Physics’ Jeff Wereszczynski Wins Prestigious NSF CAREER Award

Jeff Wereszczynski

Jeff Wereszczynski

Jeff Wereszczynski, assistant professor of physics, won a prestigious Faculty Early Career Development (CAREER) Award from the National Science Foundation. He won for his proposal “The Effects of Post-translational Modifications and Histone Variants on Chromatin Fiber Dynamics.”

Wereszczynski’s group focuses on using and developing computational biophysics techniques to understand how the function of biological molecules is linked to their structure and dynamics. To do this, they perform intensive simulations of large biomolecular complexes that model their motions at the atomic level based upon rigorous statistical mechanical techniques. One system of particular interest is chromatin, which is the complex of DNA and protein molecules that stabilize the genome and dynamically controls gene expression in cells.

In this NSF CAREER Award-winning project, the Wereszczynski group will address the effects of two major classes of chromatin remodeling factors with state-of-the-art computer simulations. These studies will reveal the physical basis by which cells modulate the structure and dynamics of chromosomes, and how this affects the vital process of gene expression. This project will also expose students throughout the educational system to the latest in biophysics research. Wereszczynski is actively working with the College of DuPage to mentor local community college students in summer research opportunities to help encourage the pursuit of bachelor’s and advanced degrees in STEM by students from underrepresented groups.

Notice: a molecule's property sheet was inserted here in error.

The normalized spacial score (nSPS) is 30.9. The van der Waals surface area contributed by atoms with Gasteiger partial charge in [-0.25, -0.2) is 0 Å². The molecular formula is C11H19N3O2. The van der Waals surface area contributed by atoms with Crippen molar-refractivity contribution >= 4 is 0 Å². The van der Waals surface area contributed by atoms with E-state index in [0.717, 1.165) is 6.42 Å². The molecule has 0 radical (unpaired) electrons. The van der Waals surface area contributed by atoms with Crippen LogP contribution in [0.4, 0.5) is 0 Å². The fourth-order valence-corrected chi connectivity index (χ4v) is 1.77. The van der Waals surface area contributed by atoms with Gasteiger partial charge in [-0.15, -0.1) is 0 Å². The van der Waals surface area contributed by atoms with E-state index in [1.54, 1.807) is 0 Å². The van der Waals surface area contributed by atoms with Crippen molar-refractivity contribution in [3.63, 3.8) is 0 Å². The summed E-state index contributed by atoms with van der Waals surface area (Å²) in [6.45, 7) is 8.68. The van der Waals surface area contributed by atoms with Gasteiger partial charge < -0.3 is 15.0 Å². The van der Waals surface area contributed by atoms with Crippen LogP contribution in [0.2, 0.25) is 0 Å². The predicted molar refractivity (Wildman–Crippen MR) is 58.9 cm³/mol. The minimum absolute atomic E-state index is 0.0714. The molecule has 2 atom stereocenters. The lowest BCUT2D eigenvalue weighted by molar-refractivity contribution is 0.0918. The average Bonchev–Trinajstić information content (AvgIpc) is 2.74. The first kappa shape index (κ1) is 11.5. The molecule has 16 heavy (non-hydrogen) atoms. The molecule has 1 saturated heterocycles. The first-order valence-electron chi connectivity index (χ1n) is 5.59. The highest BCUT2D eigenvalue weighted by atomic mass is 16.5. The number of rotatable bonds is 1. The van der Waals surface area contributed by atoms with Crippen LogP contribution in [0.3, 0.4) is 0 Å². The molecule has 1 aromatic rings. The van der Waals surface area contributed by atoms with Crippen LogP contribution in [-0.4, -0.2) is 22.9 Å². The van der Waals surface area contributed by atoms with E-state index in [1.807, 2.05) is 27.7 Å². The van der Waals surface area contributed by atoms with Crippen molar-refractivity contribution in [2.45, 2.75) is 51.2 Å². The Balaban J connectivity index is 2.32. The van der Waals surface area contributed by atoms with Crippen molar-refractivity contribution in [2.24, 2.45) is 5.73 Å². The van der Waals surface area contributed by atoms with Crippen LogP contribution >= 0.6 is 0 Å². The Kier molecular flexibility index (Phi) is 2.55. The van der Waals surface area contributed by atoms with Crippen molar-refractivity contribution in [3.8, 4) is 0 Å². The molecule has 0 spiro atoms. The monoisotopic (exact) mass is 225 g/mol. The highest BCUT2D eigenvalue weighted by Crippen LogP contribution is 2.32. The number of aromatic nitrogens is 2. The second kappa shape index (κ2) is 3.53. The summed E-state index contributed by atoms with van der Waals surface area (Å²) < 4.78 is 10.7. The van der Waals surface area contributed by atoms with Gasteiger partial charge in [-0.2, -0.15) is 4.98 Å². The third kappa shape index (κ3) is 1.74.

In addition, he will develop courses that expose undergraduate and pre- and post-doctoral students to cutting-edge biophysics research and provide them with hands-on training, as well as work to educate future middle- and high-school teachers.

The NSF CAREER Awards honor early career-development activities of teacher-scholars who most effectively integrate research and education within the context of the mission of their organization. Such activities should build a firm foundation for a lifetime of integrated contributions to research and education.